On Deconstruction, Speaking, “Speaking,” and Digital Spaces: #cwcon Presentation

Here are my working outline and slides for the talk I’m giving at the Computers & Writing conference tomorrow at the University of Wisconsin-Stout.

The tl;dr version: “Stop telling autistic people we can’t speak when we are allll up in your Internet talking our brains out.”


3 thoughts on “On Deconstruction, Speaking, “Speaking,” and Digital Spaces: #cwcon Presentation

  1. Why were you doing ABA if you were never diagnosed? Where your parents therapist? How was the therapy validated by insurance?


    1. I’m confused by this comment. For one thing, I think it’s to the wrong post; my #cwcon presentation had nothing whatsoever to do with either behaviorism in general or ABA in particular (it was about deconstructing popular autism discourse). I think it’s actually a response to the post that follows this one.

      Nevertheless, I’ll do my level best to answer:

      Why were you doing ABA if you were never diagnosed?

      I wasn’t. My parents used behavorist models and methods; they did not use ABA.

      To clarify: ABA is behaviorist in nature, but it uses specific methods to apply behavorist models and theories in practice. All ABA is behaviorist, but not all behavorist practices are ABA.

      Where your parents therapist?

      Where did my parents therapist? Unfortunately for me, everywhere. As both Lovaas and B.F. Skinner note in their work, behavorist methods effect the most obvious and lasting changes when they are reinforced in every environment in which the subject will operate. For me, as a child, that meant being subjected to behavorist responses at home, at school, during extracurriculuar activities like Girl Scouts, with family, in the car….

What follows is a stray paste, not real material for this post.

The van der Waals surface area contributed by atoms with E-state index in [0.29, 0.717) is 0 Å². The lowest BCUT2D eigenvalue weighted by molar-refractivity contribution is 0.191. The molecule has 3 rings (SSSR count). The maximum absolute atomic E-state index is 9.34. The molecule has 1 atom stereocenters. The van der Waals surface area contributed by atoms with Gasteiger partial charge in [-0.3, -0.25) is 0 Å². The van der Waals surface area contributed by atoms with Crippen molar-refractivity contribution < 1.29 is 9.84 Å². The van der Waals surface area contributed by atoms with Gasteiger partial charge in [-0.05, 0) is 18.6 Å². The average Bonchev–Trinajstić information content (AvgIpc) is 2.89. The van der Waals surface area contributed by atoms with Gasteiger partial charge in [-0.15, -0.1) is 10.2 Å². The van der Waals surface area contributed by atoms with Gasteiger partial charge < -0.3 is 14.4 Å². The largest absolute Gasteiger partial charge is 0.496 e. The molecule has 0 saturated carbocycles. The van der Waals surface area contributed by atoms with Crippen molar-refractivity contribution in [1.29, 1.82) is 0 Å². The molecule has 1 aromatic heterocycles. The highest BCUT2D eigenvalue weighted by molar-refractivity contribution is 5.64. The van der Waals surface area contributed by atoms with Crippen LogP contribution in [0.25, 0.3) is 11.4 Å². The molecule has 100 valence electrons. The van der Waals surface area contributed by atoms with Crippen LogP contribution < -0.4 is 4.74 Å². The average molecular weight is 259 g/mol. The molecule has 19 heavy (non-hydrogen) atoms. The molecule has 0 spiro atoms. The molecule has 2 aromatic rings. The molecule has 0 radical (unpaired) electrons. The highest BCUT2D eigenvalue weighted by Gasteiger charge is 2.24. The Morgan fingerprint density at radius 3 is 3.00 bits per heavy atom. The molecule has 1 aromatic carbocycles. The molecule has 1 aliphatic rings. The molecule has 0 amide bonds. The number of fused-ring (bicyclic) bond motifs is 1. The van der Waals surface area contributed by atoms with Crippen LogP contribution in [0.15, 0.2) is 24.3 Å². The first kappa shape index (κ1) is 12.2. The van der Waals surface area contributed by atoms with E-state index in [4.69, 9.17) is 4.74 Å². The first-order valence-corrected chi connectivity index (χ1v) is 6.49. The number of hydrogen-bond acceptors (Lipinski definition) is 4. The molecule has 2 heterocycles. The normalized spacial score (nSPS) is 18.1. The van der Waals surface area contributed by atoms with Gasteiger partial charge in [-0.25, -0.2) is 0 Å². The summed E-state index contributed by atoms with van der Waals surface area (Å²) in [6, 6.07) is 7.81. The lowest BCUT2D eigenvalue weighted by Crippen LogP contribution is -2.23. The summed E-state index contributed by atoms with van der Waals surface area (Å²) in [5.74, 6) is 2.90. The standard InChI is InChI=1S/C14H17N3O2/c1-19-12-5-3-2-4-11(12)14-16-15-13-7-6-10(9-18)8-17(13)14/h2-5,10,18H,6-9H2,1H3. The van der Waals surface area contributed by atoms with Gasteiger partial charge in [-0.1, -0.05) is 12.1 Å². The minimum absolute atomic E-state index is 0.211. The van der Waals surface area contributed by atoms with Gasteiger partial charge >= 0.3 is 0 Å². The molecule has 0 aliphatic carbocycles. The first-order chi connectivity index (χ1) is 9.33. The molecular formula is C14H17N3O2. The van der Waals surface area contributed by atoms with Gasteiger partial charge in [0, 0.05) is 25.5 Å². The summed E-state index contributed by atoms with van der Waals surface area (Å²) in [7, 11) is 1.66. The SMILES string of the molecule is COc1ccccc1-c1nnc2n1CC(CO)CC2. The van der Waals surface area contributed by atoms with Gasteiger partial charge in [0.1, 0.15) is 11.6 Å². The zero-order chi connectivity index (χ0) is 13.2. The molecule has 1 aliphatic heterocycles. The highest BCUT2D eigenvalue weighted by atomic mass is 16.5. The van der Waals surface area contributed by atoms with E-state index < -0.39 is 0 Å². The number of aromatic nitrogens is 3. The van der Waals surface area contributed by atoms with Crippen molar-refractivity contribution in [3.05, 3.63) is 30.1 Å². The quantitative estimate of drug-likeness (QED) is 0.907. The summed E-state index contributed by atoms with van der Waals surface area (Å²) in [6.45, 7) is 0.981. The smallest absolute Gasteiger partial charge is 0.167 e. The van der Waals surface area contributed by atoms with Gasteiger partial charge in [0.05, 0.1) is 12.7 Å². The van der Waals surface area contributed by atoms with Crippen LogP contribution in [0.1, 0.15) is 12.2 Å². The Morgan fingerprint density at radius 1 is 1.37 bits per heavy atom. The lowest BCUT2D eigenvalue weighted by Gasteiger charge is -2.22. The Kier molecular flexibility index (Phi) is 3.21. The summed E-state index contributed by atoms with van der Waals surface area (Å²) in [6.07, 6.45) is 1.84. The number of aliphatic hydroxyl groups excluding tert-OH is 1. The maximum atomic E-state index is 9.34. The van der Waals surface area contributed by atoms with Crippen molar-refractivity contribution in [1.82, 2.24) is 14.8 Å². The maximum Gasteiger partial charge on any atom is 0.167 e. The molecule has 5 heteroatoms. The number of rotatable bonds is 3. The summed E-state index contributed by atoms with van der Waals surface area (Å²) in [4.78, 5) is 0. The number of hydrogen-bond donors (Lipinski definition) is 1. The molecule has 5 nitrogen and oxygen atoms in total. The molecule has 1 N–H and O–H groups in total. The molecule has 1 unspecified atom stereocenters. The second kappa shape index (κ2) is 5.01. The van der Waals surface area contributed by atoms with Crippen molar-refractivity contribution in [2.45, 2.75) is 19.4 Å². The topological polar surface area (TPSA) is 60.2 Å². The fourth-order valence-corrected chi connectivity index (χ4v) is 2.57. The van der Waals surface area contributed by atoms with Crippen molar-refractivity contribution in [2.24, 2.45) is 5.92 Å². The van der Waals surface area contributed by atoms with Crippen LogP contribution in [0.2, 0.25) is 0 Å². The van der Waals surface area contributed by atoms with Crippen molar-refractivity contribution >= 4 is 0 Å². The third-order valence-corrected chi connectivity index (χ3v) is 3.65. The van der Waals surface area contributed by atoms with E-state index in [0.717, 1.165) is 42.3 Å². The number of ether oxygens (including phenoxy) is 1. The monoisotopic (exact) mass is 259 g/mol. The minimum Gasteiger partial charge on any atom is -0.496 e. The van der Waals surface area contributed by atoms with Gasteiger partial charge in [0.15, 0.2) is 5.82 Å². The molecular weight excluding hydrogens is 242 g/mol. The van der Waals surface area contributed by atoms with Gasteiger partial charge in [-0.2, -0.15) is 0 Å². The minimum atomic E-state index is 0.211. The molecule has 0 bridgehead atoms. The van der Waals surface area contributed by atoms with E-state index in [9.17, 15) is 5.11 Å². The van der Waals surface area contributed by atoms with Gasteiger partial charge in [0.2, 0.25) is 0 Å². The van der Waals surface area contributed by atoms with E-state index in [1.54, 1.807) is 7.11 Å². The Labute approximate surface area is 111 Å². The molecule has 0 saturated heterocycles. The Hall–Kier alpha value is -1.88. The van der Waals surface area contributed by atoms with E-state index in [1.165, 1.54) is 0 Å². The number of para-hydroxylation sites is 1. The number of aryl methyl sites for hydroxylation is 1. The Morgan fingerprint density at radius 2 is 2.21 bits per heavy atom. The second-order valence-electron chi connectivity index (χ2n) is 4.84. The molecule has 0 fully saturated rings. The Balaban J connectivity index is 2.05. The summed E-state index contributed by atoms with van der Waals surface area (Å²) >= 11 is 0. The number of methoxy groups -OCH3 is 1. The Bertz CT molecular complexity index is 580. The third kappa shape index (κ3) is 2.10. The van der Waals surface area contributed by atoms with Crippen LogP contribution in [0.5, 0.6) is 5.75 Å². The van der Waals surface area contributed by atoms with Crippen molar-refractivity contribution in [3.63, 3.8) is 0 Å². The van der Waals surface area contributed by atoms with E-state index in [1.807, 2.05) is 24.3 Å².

I love the use of “therapist” as a verb, btw. Brilliant!

      (EDIT: It has been brought to my attention that this question may have been intended to read “Were your parents therapists?” The answer to that question is no. My parents have never been trained as therapists of any kind; they were simply among the thousands of parents of the early 1980s who read the most popular behavorist claptrap – including Lovaas’s The ME Book, in which he specifically states that the behavorist tools included in the book are written in “plain language” so that they can be used by parents, teachers, and other caregivers who have no formal therapeutic training.)

      How was the therapy validated by insurance?

      I’m very confused by this question. Insurance companies do not validate treatments; they either pay for them or refuse to pay for them. Determining whether a particular treatment is valid for a particular condition is the domain of various regulatory bodies, some of which are non-governmental (like the American Psychiatric Association) and some of which are governmental (like the U.S. Food and Drug Administration).

      At any rate, since I did not have a diagnosis, I was not being treated by a licensed therapist, and no behavorist-modeled therapies were approved by any insurance company in the early 1980s for the treatment of autism, insurance wouldn’t have covered what I went through. Insurance does not cover parenting.


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